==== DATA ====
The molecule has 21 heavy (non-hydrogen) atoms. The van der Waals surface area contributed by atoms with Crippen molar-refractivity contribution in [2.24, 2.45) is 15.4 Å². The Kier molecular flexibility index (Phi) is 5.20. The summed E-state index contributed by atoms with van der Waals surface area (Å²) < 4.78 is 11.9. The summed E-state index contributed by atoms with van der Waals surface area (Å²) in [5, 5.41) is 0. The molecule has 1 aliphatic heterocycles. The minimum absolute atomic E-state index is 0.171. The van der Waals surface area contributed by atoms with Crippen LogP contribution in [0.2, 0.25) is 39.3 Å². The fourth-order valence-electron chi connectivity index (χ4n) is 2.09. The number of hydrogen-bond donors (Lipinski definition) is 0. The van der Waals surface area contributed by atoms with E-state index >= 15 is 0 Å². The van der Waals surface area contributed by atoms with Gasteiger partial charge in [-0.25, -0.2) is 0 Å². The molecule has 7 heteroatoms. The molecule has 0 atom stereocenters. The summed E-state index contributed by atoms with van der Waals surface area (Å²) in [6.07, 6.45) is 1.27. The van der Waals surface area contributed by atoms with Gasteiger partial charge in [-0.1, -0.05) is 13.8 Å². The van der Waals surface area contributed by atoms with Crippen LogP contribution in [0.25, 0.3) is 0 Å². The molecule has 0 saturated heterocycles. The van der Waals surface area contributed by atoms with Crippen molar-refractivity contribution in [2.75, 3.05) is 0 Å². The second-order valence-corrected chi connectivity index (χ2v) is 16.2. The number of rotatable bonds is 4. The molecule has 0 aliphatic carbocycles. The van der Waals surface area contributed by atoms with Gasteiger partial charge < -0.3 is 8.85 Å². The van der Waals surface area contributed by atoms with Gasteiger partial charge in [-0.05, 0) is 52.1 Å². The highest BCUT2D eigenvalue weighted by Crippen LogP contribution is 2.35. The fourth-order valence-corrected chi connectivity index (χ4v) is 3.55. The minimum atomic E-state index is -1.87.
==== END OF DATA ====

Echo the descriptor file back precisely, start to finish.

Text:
The molecule has 21 heavy (non-hydrogen) atoms. The van der Waals surface area contributed by atoms with Crippen molar-refractivity contribution in [2.24, 2.45) is 15.4 Å². The Kier molecular flexibility index (Phi) is 5.20. The summed E-state index contributed by atoms with van der Waals surface area (Å²) < 4.78 is 11.9. The summed E-state index contributed by atoms with van der Waals surface area (Å²) in [5, 5.41) is 0. The molecule has 1 aliphatic heterocycles. The minimum absolute atomic E-state index is 0.171. The van der Waals surface area contributed by atoms with Crippen LogP contribution in [0.2, 0.25) is 39.3 Å². The fourth-order valence-electron chi connectivity index (χ4n) is 2.09. The number of hydrogen-bond donors (Lipinski definition) is 0. The van der Waals surface area contributed by atoms with E-state index >= 15 is 0 Å². The van der Waals surface area contributed by atoms with Gasteiger partial charge in [-0.25, -0.2) is 0 Å². The molecule has 7 heteroatoms. The molecule has 0 atom stereocenters. The summed E-state index contributed by atoms with van der Waals surface area (Å²) in [6.07, 6.45) is 1.27. The van der Waals surface area contributed by atoms with Gasteiger partial charge in [-0.1, -0.05) is 13.8 Å². The van der Waals surface area contributed by atoms with Crippen LogP contribution in [0.25, 0.3) is 0 Å². The molecule has 0 saturated heterocycles. The van der Waals surface area contributed by atoms with Crippen molar-refractivity contribution in [2.75, 3.05) is 0 Å². The second-order valence-corrected chi connectivity index (χ2v) is 16.2. The number of rotatable bonds is 4. The molecule has 0 aliphatic carbocycles. The van der Waals surface area contributed by atoms with Gasteiger partial charge < -0.3 is 8.85 Å². The van der Waals surface area contributed by atoms with Gasteiger partial charge in [-0.05, 0) is 52.1 Å². The highest BCUT2D eigenvalue weighted by Crippen LogP contribution is 2.35. The fourth-order valence-corrected chi connectivity index (χ4v) is 3.55. The minimum atomic E-state index is -1.87.